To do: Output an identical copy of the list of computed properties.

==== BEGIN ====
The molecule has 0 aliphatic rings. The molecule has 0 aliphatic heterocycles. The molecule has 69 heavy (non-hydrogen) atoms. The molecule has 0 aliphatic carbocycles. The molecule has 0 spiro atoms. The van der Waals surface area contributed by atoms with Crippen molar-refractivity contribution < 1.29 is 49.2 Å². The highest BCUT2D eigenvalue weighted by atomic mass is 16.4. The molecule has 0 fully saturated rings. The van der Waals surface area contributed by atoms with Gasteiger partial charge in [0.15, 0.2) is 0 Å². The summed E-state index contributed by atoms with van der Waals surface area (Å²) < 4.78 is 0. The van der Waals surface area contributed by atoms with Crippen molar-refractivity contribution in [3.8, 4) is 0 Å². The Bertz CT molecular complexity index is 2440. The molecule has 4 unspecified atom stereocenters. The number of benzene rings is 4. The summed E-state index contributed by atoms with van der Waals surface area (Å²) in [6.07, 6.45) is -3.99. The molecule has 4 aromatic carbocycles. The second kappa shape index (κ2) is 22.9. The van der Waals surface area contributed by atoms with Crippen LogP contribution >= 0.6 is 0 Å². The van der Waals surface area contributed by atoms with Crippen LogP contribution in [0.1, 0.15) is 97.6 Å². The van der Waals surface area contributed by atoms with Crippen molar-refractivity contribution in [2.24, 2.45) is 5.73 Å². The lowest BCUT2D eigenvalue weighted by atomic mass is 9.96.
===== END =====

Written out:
The molecule has 0 aliphatic rings. The molecule has 0 aliphatic heterocycles. The molecule has 69 heavy (non-hydrogen) atoms. The molecule has 0 aliphatic carbocycles. The molecule has 0 spiro atoms. The van der Waals surface area contributed by atoms with Crippen molar-refractivity contribution < 1.29 is 49.2 Å². The highest BCUT2D eigenvalue weighted by atomic mass is 16.4. The molecule has 0 fully saturated rings. The van der Waals surface area contributed by atoms with Gasteiger partial charge in [0.15, 0.2) is 0 Å². The summed E-state index contributed by atoms with van der Waals surface area (Å²) < 4.78 is 0. The van der Waals surface area contributed by atoms with Crippen molar-refractivity contribution in [3.8, 4) is 0 Å². The Bertz CT molecular complexity index is 2440. The molecule has 4 unspecified atom stereocenters. The number of benzene rings is 4. The summed E-state index contributed by atoms with van der Waals surface area (Å²) in [6.07, 6.45) is -3.99. The molecule has 4 aromatic carbocycles. The second kappa shape index (κ2) is 22.9. The van der Waals surface area contributed by atoms with Crippen LogP contribution >= 0.6 is 0 Å². The van der Waals surface area contributed by atoms with Crippen LogP contribution in [0.1, 0.15) is 97.6 Å². The van der Waals surface area contributed by atoms with Crippen molar-refractivity contribution in [2.24, 2.45) is 5.73 Å². The lowest BCUT2D eigenvalue weighted by atomic mass is 9.96.